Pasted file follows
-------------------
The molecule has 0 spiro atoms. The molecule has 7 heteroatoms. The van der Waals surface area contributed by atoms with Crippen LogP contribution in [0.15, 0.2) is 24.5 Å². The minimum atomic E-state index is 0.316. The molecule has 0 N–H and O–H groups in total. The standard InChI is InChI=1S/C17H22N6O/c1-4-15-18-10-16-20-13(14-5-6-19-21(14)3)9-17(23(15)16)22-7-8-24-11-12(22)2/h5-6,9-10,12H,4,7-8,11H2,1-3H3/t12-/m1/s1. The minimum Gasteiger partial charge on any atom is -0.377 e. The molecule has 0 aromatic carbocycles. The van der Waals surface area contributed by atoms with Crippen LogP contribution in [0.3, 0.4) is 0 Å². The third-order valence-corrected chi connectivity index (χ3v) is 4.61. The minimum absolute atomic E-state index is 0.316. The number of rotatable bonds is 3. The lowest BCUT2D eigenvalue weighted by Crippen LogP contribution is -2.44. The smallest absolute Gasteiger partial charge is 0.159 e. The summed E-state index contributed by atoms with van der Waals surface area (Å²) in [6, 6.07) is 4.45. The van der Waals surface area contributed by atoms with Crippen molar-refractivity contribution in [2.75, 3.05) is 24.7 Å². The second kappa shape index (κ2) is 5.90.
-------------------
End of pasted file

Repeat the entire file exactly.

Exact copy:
The molecule has 0 spiro atoms. The molecule has 7 heteroatoms. The van der Waals surface area contributed by atoms with Crippen LogP contribution in [0.15, 0.2) is 24.5 Å². The minimum atomic E-state index is 0.316. The molecule has 0 N–H and O–H groups in total. The standard InChI is InChI=1S/C17H22N6O/c1-4-15-18-10-16-20-13(14-5-6-19-21(14)3)9-17(23(15)16)22-7-8-24-11-12(22)2/h5-6,9-10,12H,4,7-8,11H2,1-3H3/t12-/m1/s1. The minimum Gasteiger partial charge on any atom is -0.377 e. The molecule has 0 aromatic carbocycles. The van der Waals surface area contributed by atoms with Crippen LogP contribution in [0.3, 0.4) is 0 Å². The third-order valence-corrected chi connectivity index (χ3v) is 4.61. The minimum absolute atomic E-state index is 0.316. The number of rotatable bonds is 3. The lowest BCUT2D eigenvalue weighted by Crippen LogP contribution is -2.44. The smallest absolute Gasteiger partial charge is 0.159 e. The summed E-state index contributed by atoms with van der Waals surface area (Å²) in [6, 6.07) is 4.45. The van der Waals surface area contributed by atoms with Crippen molar-refractivity contribution in [2.75, 3.05) is 24.7 Å². The second kappa shape index (κ2) is 5.90.